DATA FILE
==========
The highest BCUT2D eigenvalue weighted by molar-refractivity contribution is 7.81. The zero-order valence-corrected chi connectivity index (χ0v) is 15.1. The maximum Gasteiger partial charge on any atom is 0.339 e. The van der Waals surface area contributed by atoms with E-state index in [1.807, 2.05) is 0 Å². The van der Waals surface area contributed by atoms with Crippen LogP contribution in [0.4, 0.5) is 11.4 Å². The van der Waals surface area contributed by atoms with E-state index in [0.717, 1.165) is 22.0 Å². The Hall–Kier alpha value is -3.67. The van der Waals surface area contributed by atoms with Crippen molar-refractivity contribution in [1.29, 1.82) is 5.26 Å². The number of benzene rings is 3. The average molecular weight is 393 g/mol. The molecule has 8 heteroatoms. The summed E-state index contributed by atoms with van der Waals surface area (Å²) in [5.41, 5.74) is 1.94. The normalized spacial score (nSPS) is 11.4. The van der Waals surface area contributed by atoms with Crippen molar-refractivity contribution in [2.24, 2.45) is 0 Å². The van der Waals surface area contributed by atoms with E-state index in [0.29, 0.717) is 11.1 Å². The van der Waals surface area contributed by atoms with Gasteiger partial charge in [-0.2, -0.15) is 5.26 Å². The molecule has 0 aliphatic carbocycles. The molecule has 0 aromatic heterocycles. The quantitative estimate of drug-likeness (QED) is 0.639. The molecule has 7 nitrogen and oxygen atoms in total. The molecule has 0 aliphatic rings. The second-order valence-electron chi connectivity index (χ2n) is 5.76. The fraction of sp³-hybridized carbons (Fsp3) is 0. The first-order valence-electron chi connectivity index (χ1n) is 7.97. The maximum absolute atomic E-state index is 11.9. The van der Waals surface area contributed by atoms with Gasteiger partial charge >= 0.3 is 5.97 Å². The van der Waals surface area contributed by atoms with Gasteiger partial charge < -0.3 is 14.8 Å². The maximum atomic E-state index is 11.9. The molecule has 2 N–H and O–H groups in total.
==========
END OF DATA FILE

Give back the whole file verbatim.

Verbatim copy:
The highest BCUT2D eigenvalue weighted by molar-refractivity contribution is 7.81. The zero-order valence-corrected chi connectivity index (χ0v) is 15.1. The maximum Gasteiger partial charge on any atom is 0.339 e. The van der Waals surface area contributed by atoms with E-state index in [1.807, 2.05) is 0 Å². The van der Waals surface area contributed by atoms with Crippen LogP contribution in [0.4, 0.5) is 11.4 Å². The van der Waals surface area contributed by atoms with E-state index in [0.717, 1.165) is 22.0 Å². The Hall–Kier alpha value is -3.67. The van der Waals surface area contributed by atoms with Crippen molar-refractivity contribution in [1.29, 1.82) is 5.26 Å². The number of benzene rings is 3. The average molecular weight is 393 g/mol. The molecule has 8 heteroatoms. The summed E-state index contributed by atoms with van der Waals surface area (Å²) in [5.41, 5.74) is 1.94. The normalized spacial score (nSPS) is 11.4. The van der Waals surface area contributed by atoms with Crippen molar-refractivity contribution in [2.24, 2.45) is 0 Å². The van der Waals surface area contributed by atoms with E-state index in [0.29, 0.717) is 11.1 Å². The van der Waals surface area contributed by atoms with Gasteiger partial charge in [-0.2, -0.15) is 5.26 Å². The molecule has 0 aliphatic carbocycles. The molecule has 0 aromatic heterocycles. The quantitative estimate of drug-likeness (QED) is 0.639. The molecule has 7 nitrogen and oxygen atoms in total. The molecule has 0 aliphatic rings. The second-order valence-electron chi connectivity index (χ2n) is 5.76. The fraction of sp³-hybridized carbons (Fsp3) is 0. The first-order valence-electron chi connectivity index (χ1n) is 7.97. The maximum absolute atomic E-state index is 11.9. The van der Waals surface area contributed by atoms with Gasteiger partial charge >= 0.3 is 5.97 Å². The van der Waals surface area contributed by atoms with Gasteiger partial charge < -0.3 is 14.8 Å². The maximum atomic E-state index is 11.9. The molecule has 2 N–H and O–H groups in total.